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Sarri left baffled once again by Chelsea’s latest ‘mental blackout’

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A second half collapse of historic proportions from Chelsea

Chelsea suffered the club’s second worst defeat in the Premier League era Wednesday night at Dean Court, losing 4-0 to AFC Bournemouth, who had won just three games total since the start of November coming into the match. The only defeat worse than that was a 5-1 reverse at Anfield way back in 1996.

“We can only say sorry to the fans. You can lose, but not in this way. We need to understand the problem and solve it.”

It was a shocking result, as much for the timing (coming off of back-to-back wins in cup competitions) as for the manner of defeat. The first of those two cup wins was a rousing comeback against Tottenham Hotspur in the second leg of the League Cup semifinal, with Chelsea rising to the challenge of not only advancing to a cup final, but responding to the defeat at Arsenal a few days prior.

Last night, Sarri made only two changes to the starting lineup from that win over Spurs — Kovačić and Higuaín starting instead of Barkley and Giroud, respectively — and Chelsea initially picked up where they left off, attacking with pace, invention, and gusto. Kovačić hit the bar, Boruc made a couple good saves, and it seemed only a matter of time before Chelsea made the breakthrough. But Bournemouth scored 90 seconds into the second half, and from there on, Chelsea collapsed into a heap of individuals, losing all semblance of teamwork, shape, or strategic thinking. It was a scene far too familiar not just for this season, but for recent seasons past.

“It is very difficult to have an idea about the performance. I think we played well in the first half. In the second half, we conceded a goal in two minutes and we stopped to play. In the offensive phase, we played not as a team, but as 11 players. We also stopped to defend, so we were in trouble.

“It’s difficult to understand why. We could’ve solved the problem [just by continuing to play as we did in the first half] — we had 43 minutes to play — but not with that kind of reaction. So it’s very difficult for me to understand why. I wanted to try to understand after the match, I spoke with the players immediately after, but it is also difficult for them to say why. I have to try again tomorrow because I need to understand why, because I need to solve this problem.”

Sarri kept the media waiting for almost an hour after the final whistle, sequestering himself and the players in the dressing room, kicking all the other staff out, in an impromptu debriefing that apparently yielded little more than further frustration. There were certainly no answers forthcoming from the players, which wasn’t a surprise given their lack of answers on the pitch in the 90 minutes that had just gone by.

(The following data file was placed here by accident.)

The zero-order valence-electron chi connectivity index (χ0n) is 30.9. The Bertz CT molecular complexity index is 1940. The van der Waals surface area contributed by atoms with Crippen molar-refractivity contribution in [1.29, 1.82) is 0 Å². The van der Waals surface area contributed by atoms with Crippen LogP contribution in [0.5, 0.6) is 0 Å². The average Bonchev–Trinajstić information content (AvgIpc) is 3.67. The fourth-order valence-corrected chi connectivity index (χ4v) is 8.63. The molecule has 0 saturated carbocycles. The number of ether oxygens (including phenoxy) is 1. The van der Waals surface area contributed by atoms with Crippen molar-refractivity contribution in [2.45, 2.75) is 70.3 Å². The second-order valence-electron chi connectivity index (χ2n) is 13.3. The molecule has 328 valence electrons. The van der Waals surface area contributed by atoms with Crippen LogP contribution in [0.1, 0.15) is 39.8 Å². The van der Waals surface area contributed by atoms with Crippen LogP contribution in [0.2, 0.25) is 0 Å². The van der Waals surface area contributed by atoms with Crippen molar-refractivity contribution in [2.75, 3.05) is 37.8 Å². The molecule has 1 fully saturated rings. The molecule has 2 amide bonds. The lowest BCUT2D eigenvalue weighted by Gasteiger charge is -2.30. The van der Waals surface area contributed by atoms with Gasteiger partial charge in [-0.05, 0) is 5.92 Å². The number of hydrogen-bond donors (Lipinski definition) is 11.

The themes were certainly similar to the debacle at Arsenal eleven days ago, with Sarri continuing to be baffled by the inconsistent mentality of the team, but even he doesn’t feel that’s a good enough reason to explain these sorts of collapses.

“At the moment [the players] react very well against a big team. When we play against a big team, usually we are able to play with a very good level of motivation. But in this match it was different. In the first half, I saw a team with very good level of motivation and determination. Suddenly after the first goal we were not able to play. Of course it was about the mentality but also something different.”

-Maurizio Sarri; post-match press conference

On Italian TV, Sarri called it a mental blackout.

“It was a good first half, but we conceded after the restart and then stopped being a team. We stopped attacking or defending as a team, we did everything individually. I don’t understand why that happened, because we had 45 minutes to go and could comfortably have turned the situation around if we’d kept our focus.

“Every now and then this team reacts in a way I cannot decipher, so that creates some uncertainty. Perhaps some of the steps were inevitable, but we need to understand why we have these mental black-outs and what we can do to stop them.”

-Maurizio Sarri; source: Football Italia

Chelsea need answers, and Sarri seems to have none.

Hmmm.